Mind you, I said that LAST year.........
0 Replies
 
sozobe
 
  1  
Reply Mon 16 Jan, 2006 02:58 pm
Whew, I thought for a while there that the bag was for dog pee. Couldn't quite imagine the mechanics of that one... or at least really don't want to.
0 Replies
 
roger
 
  1  
Reply Mon 16 Jan, 2006 03:02 pm
DrewDad wrote:
Maybe put up a tomato plant....


And perhaps a row or two of pepperoni pizza. To preserve the soil, I do crop rotation. One year cheesburgers, next year, pizza.
0 Replies
 
Noddy24
 
  1  
Reply Mon 16 Jan, 2006 04:01 pm
Soz--

Getting a urine sample from a female dog is easier than you might think--and it saves $40 by making intrusive vet techniques unnecessary.

_____________________________

I don't know whether any of you profited from Brecht's offer last fall for $25 worth of free plants?

This spring Gurney's (www.gurneys.com) is offering $25 worth of plants for free if you order by 2/15/06 and Michigan Bulb (www.MichiganBulb.com) is offering $20 worth of free plants if you buy $20 worth. They also have several pages of "buy one, get X more for free).

There's an ice storm blowing up for tomorrow and I intend to sit down with my catalogues.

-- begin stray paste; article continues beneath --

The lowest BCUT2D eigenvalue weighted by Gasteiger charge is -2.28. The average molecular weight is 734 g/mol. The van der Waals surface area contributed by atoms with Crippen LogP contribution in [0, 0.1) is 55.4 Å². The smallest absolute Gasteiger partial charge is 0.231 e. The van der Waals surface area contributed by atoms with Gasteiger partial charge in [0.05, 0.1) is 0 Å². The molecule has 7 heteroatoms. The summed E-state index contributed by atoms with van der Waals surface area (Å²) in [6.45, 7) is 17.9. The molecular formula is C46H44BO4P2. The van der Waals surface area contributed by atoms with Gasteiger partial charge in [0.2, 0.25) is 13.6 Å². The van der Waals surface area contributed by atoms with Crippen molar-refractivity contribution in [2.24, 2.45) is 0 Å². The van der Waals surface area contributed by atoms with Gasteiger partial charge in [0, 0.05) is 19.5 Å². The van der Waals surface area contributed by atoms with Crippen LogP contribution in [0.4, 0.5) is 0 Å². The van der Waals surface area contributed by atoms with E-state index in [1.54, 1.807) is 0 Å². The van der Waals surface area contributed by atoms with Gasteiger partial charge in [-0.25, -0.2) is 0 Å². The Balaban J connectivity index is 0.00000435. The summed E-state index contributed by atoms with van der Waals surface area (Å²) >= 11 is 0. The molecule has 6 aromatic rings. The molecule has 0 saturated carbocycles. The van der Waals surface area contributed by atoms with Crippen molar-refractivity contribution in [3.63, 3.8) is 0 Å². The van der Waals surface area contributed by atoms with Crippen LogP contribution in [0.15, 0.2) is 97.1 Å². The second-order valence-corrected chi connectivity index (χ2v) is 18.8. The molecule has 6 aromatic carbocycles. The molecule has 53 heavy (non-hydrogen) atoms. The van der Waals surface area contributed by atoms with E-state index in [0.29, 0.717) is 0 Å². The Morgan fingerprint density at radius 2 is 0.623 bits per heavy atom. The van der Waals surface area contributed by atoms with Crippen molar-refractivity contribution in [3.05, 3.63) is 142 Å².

0 Replies
 
littlek
 
  1  
Reply Mon 16 Jan, 2006 04:56 pm
noddy - there was no catch? On the 25 buck freebie? I had been wondering. Seemed too good to be true.

Lordie, could you maybe post some pictures of your garden when it gets going? The back garden project sounds fun.
0 Replies
 
Eva
 
  1  
Reply Mon 16 Jan, 2006 05:17 pm
sozobe wrote:
This is my first year of experiencing this, really, and I'm right there! Having no money is a slight impediment (what catches my eye is always the pricey stuff), but looking to beef up that incline/ side yard with more shade-loving, erosion-preventing plants. I like the White Flower Farm website's layout for research and dreaming, so have been spending some time there even if I won't buy stuff there.